1K Chess Showdown

JavaScript vs a ZX-81 program from 1982

(The original version of this was published on my company blog in 2010)

The Tiny Chess submission to JS1k impressed me. I’m terrible at Chess, and made several rash moves out of complacency and curiosity, but it’s still strangely humbling to be defeated by 1014 bytes.

1K ZX ChessIt reminded me of 1K ZX Chess (actually 672 bytes) for the ZX81 (explanation and source code). And then I noticed that one always plays as black, the other as white.

So, which is better: Tiny Chess (black) or 1K ZX Chess (white)? There’s only one way to find out…


It’s all pawns early on, and I’m crossing my fingers that none of the little blighters will reach the other side, as 1K ZX Chess doesn’t support promotion.

Then white slices forward with a bishop to put black in check, with Tiny then using a pawn for defence. ZX clearly played chess at school during lunchtimes, where the first check was hugely important and had to be announced with maximum pride.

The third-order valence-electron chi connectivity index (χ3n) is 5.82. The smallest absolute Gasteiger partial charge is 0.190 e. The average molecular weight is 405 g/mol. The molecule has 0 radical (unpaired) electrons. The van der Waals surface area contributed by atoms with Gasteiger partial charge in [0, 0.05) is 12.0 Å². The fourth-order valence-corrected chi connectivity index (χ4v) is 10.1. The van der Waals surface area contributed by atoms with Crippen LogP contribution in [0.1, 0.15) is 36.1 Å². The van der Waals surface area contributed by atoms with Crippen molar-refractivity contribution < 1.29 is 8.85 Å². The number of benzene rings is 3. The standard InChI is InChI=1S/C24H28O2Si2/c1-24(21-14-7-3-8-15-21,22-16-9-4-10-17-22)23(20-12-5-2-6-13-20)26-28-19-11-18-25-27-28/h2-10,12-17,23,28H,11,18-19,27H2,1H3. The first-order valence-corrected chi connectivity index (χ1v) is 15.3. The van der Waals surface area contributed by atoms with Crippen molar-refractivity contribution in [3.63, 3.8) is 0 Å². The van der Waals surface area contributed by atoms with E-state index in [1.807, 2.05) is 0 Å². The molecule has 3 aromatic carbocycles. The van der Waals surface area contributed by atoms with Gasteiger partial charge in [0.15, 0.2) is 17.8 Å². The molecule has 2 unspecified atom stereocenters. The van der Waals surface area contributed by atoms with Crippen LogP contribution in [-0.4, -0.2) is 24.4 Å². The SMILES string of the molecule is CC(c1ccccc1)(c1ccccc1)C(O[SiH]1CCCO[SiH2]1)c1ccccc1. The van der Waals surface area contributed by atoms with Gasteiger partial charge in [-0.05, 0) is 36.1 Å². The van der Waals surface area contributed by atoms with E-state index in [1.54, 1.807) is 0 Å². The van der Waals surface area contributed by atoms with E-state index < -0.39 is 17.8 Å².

After much dithering about on both sides, black eventually swoops in, taking a rook then bishop without the queen even retaliating. Tiny is on the offensive.

White loses more pawns then a rook and knight, before sacrificing a bishop for a mere pawn. Things are starting to look bleak for tired old ZX.


Black moves in for a pawn and a check.

As the king moves away, black’s rook takes the beleaguered knight.

Soon the queen is gone too, I can hardly bear to look…

But hang on a second, what’s this? Stalemate!

Yes, after making full use of its extra 342 bytes to advance with savage brutality, Tiny Chess blew it right at the end, allowing plucky 1K ZX Chess to snatch a draw. David Horne’s 1982 program can hold its head high.

(The creator of Tiny Chess, Óscar Toledo G., later emailed to let me know that this blog post inspired him to create an improved version that tries to avoid stalemate)